More usual facilities are on offer too; shared state-of-the-art bench space, office desks and hi-speed broadband - as would be expected - along with the business advice and guidance which will be critical as ideas move from the innovation and research phases to become market-ready commercial products.
“We’ve got a great deal of pro-bono support from the city’s professional services sector, as part of their corporate social responsibility strategies, which is a central element of what we’re all trying to do here,” says Wilkie.
“When you’re really focused on turning an idea into something tangible, and also at the very early stage of setting up and running a business, it can be hard to step back and look at everything, so having experienced professionals to come in and mentor you can make all the difference.”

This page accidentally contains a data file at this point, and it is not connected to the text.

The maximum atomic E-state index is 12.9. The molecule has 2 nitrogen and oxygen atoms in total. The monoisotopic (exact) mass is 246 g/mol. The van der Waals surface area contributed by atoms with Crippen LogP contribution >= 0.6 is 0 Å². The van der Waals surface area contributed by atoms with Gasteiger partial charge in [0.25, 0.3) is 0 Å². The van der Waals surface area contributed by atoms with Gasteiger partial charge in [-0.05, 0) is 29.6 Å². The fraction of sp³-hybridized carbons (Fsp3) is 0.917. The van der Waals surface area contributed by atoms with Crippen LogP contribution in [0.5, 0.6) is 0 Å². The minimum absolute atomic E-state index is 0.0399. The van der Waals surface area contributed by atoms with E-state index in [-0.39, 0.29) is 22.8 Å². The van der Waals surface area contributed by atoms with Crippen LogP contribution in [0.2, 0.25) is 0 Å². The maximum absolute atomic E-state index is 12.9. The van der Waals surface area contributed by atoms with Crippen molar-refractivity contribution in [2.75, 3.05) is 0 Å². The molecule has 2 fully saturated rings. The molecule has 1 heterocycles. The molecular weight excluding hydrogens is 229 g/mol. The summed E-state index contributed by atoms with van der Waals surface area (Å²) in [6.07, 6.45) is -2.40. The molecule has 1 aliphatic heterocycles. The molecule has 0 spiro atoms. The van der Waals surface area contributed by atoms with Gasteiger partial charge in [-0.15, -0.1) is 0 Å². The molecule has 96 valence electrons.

Even before its opening in December 2014, The BioHub team were already in advanced talks with potential tenants, and two have since signed up for space, both with a pleasingly international flavour, although polar opposites in terms of size and scale.
Lab equipment specialist Sartorius-Stedim is a French-headquartered quoted plc, employing some 3,300 people worldwide, and with annual revenue of around €600m NanoTi is a Budapest-based start-up, specialising in treatments to prevent bacteria developing following the fitting of titanium dental or orthopaedic implants.
“We’re expecting interest from a variety of sources,” admits Wilkie. “I’m sure some consultants from University Hospital Birmingham will be interested, not least because we’re almost on their doorstep, and from other hospitals too.